An unusual cinematic occurrence

I saw two movies on two consecutive weekends both of which I enjoyed. It feels like years since two somewhat proximate movies that were any good have even been in theaters, let alone run on consecutive weekends. Atonement captures the spirit of Ian McEwan’s book (we’ll see if they try On Chesil Beach) and Charlie Wilson’s War manages to be fun, engaging, political, and probably not too inaccurate. It’s based on George Crile’s Charlie Wilson’s War: The Extraordinary Story of the Largest Covert Operation in History, a book in my Seattle Public Library queue. Not being the only person to have done this in response to the movie, I’m somewhere around 50, meaning the wait is going to take a while.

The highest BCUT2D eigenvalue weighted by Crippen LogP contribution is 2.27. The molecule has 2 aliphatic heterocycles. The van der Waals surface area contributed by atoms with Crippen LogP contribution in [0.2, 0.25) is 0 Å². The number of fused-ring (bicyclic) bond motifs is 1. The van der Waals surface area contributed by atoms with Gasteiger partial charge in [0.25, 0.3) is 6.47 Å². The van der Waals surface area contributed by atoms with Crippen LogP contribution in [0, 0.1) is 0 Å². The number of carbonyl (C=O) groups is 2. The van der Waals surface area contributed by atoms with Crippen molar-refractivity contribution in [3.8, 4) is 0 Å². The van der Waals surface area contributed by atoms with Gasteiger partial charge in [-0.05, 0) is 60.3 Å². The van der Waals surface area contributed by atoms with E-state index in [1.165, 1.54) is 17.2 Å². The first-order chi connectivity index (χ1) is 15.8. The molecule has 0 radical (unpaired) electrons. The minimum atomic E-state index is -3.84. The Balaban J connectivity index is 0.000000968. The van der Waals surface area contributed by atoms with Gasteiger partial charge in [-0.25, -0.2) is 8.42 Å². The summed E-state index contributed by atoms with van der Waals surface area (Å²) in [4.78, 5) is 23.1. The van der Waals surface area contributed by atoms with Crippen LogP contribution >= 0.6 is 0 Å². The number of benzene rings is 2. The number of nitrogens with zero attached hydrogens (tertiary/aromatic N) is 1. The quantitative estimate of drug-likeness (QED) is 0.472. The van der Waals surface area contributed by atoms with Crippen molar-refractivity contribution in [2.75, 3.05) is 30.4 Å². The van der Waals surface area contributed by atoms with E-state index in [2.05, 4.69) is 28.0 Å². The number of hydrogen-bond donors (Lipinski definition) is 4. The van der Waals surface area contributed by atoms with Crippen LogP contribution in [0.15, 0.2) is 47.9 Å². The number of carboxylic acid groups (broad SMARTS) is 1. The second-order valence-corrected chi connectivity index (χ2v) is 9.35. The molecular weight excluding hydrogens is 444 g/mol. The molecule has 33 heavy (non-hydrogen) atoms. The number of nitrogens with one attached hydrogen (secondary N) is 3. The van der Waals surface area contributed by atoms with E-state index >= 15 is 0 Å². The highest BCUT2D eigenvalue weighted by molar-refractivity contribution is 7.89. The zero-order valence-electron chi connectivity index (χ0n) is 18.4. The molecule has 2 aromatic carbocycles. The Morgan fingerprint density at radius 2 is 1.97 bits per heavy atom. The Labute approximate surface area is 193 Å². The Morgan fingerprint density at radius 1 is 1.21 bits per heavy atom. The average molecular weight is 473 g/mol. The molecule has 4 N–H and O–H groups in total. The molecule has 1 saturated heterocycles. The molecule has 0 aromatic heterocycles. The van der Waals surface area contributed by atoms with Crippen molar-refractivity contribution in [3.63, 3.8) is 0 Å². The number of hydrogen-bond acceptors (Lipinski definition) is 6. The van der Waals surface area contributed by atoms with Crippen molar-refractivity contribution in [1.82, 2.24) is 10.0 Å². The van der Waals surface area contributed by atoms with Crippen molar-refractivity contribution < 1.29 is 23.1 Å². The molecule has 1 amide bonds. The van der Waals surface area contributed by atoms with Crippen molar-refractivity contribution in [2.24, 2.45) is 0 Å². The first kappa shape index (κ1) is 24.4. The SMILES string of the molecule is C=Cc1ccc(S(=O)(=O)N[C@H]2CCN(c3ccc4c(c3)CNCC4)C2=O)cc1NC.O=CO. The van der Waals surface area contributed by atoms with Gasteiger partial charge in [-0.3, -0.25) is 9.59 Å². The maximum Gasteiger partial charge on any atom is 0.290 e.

Now that I’ve mentioned movies, go read Caleb Crain’s The science of reading and its decline to make yourself wonder about the decline of the world and such:

[… T]here is no one looking back at the television viewer. He is alone, though he, and his brain, may be too distracted to notice it. The reader is also alone, but the N.E.A. reports that readers are more likely than non-readers to play sports, exercise, visit art museums, attend theatre, paint, go to music events, take photographs, and volunteer. Proficient readers are also more likely to vote. Perhaps readers venture so readily outside because what they experience in solitude gives them confidence. Perhaps reading is a prototype of independence. No matter how much one worships an author, Proust wrote, “all he can do is give us desires.” Reading somehow gives us the boldness to act on them. Such a habit might be quite dangerous for a democracy to lose.

This concerns the National Endowment for the Arts’ recent “To Read or Not to Read,” covered here by the New York Times, with more background material in a July by me. This can’t be good for the clerisy.

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